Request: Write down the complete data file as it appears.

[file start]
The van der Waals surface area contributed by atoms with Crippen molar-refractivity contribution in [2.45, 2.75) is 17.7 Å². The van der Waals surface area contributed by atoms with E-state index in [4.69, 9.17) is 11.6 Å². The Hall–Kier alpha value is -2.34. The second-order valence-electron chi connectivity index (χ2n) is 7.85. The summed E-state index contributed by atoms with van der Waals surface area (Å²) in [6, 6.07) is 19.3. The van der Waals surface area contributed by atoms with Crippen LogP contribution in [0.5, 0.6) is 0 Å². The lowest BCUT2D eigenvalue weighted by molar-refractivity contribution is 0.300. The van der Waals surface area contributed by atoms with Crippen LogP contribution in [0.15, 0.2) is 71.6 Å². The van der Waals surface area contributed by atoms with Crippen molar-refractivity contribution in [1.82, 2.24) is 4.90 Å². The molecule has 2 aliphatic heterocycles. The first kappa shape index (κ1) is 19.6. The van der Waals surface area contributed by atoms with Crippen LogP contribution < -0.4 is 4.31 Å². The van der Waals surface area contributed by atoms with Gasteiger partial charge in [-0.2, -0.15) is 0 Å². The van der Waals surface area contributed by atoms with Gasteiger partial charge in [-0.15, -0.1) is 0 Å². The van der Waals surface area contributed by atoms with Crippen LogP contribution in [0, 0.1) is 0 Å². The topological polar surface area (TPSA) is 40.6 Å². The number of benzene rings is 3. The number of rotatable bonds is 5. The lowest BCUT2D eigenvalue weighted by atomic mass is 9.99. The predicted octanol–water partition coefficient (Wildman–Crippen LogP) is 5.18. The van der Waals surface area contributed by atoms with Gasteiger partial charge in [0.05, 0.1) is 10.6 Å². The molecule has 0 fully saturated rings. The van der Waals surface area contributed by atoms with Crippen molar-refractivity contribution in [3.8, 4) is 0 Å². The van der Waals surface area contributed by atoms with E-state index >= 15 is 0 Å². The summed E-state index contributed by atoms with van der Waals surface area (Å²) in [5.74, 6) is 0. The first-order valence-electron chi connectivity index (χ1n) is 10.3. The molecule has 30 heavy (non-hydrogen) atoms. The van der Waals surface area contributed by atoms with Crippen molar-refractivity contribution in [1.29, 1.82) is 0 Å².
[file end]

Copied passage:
The van der Waals surface area contributed by atoms with Crippen molar-refractivity contribution in [2.45, 2.75) is 17.7 Å². The van der Waals surface area contributed by atoms with E-state index in [4.69, 9.17) is 11.6 Å². The Hall–Kier alpha value is -2.34. The second-order valence-electron chi connectivity index (χ2n) is 7.85. The summed E-state index contributed by atoms with van der Waals surface area (Å²) in [6, 6.07) is 19.3. The van der Waals surface area contributed by atoms with Crippen LogP contribution in [0.5, 0.6) is 0 Å². The lowest BCUT2D eigenvalue weighted by molar-refractivity contribution is 0.300. The van der Waals surface area contributed by atoms with Crippen LogP contribution in [0.15, 0.2) is 71.6 Å². The van der Waals surface area contributed by atoms with Crippen molar-refractivity contribution in [1.82, 2.24) is 4.90 Å². The molecule has 2 aliphatic heterocycles. The first kappa shape index (κ1) is 19.6. The van der Waals surface area contributed by atoms with Crippen LogP contribution < -0.4 is 4.31 Å². The van der Waals surface area contributed by atoms with Gasteiger partial charge in [-0.2, -0.15) is 0 Å². The van der Waals surface area contributed by atoms with Gasteiger partial charge in [-0.15, -0.1) is 0 Å². The van der Waals surface area contributed by atoms with Crippen LogP contribution in [0, 0.1) is 0 Å². The topological polar surface area (TPSA) is 40.6 Å². The number of benzene rings is 3. The number of rotatable bonds is 5. The lowest BCUT2D eigenvalue weighted by atomic mass is 9.99. The predicted octanol–water partition coefficient (Wildman–Crippen LogP) is 5.18. The van der Waals surface area contributed by atoms with Gasteiger partial charge in [0.05, 0.1) is 10.6 Å². The molecule has 0 fully saturated rings. The van der Waals surface area contributed by atoms with Crippen molar-refractivity contribution in [3.8, 4) is 0 Å². The van der Waals surface area contributed by atoms with E-state index >= 15 is 0 Å². The summed E-state index contributed by atoms with van der Waals surface area (Å²) in [5.74, 6) is 0. The first-order valence-electron chi connectivity index (χ1n) is 10.3. The molecule has 30 heavy (non-hydrogen) atoms. The van der Waals surface area contributed by atoms with Crippen molar-refractivity contribution in [1.29, 1.82) is 0 Å².